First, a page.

“I thought it was an earthquake,” her father, Doug Carlin, 60, said.
Since then, he said the problem has continued to get worse. The Carlins say each time there’s a major rainfall, the retaining wall along the creek tilts over more toward the creek. They say the city of Marietta built the wing wall but refuses to pay to repair it because the creek is on Natalie Carlin’s property.
“The turbulence of the water coming down the box culverts is huge,” said Doug Carlin, a general contractor who lives nearby.
He and his daughter point to a nearby fence that is leaning and say that is caused by the collapse of the bank.
“As we walk across the yard, you sink,” Natalie Carlin, 28, said. “You make a footprint.”
They say the problem might have gotten worse since the city began work in 2008 to clean silt and repair two ponds at Laurel Park, located just through a stand of woods. Natalie Carlin said that causes more water to come through the creek, and the existing wall, built in the early 1990s, wasn’t designed to handle it.
“They made the two lakes up there bigger, and I’m the first stop downstream,” Natalie Carlin said.
Natalie’s brother, Brad Carlin, 32, said he is worried about what could happen if the wall isn’t fixed.
“It’s gonna be a chain reaction when it falls,” he said. “It’s gonna take the wall with it and, eventually, it’s going to come back into the street.”
Doug Carlin said he has met with several representatives from the city. They have proposed three options ranging in cost from piling riprap, or rubble, along the banks of the creek to slow the flooding, which would cost a little more than $6,000, to building a new 5-foot high concrete wall for more than $12,000. But he said the city wants the property owners to pay for all of it.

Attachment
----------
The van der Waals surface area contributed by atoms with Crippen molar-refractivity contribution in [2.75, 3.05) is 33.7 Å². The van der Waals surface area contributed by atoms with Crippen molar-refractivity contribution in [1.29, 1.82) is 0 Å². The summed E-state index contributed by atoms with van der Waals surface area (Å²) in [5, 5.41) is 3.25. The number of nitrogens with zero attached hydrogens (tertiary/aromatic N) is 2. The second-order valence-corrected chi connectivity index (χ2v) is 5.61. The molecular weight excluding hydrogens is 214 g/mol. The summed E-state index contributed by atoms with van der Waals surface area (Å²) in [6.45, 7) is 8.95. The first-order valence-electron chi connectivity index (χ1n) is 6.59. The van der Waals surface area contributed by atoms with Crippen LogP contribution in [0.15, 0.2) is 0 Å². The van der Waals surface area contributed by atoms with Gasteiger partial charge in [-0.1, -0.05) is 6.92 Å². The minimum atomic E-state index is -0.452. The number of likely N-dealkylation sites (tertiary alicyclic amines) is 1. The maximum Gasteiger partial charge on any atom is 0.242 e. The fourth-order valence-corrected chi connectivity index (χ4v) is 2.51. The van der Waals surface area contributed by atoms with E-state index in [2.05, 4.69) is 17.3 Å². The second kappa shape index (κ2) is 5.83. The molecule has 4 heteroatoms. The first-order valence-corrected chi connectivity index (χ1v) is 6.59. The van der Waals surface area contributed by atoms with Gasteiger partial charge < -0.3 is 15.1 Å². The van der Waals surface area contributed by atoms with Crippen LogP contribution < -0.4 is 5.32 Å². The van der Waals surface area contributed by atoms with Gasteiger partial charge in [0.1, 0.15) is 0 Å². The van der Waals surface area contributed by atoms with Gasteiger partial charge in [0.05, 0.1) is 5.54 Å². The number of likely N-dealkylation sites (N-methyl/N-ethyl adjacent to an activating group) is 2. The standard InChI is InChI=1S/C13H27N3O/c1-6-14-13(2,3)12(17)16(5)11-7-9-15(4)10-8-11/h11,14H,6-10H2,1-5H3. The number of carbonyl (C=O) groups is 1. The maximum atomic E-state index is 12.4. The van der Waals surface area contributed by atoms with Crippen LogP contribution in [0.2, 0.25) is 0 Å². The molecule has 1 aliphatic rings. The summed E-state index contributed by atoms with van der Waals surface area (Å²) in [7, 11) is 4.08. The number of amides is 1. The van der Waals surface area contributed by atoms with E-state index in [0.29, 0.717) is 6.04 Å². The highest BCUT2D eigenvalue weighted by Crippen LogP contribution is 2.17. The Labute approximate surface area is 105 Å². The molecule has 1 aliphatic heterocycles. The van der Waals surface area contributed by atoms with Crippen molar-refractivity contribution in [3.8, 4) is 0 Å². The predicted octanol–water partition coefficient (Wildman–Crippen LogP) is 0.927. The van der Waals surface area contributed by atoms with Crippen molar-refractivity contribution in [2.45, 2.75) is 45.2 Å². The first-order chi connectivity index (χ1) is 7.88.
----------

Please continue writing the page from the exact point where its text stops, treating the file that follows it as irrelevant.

“The city does the work and I pay for it, with no warranty,” Doug Carlin said. “You build the wall and it falls and you ask me to pay for it? That dog don’t hunt.”
Doug Carlin said the city officials he has met with include Mayor Steve Tumlin, City Manager Bill Bruton and public works director Dan Conn. None of them returned calls seeking comment for this story.
Doug Carlin said he doesn’t want to have to sue the city but is keeping his options open.
“I don’t like having to cry wolf,” he said. “I want my daughter to be able to utilize this house for life, but if she decides to sell it in two years, five years, 10 years … her investment in this property, she’s losing it. We’ve lost 15, 20 feet of this bank.”
For now, Natalie Carlin said she isn’t able to keep her yard as nice as she would like.
“I’m a woman, I like to take care of my yard,” she said. “I can’t invest any money in doing that because it’s all going to wash away.”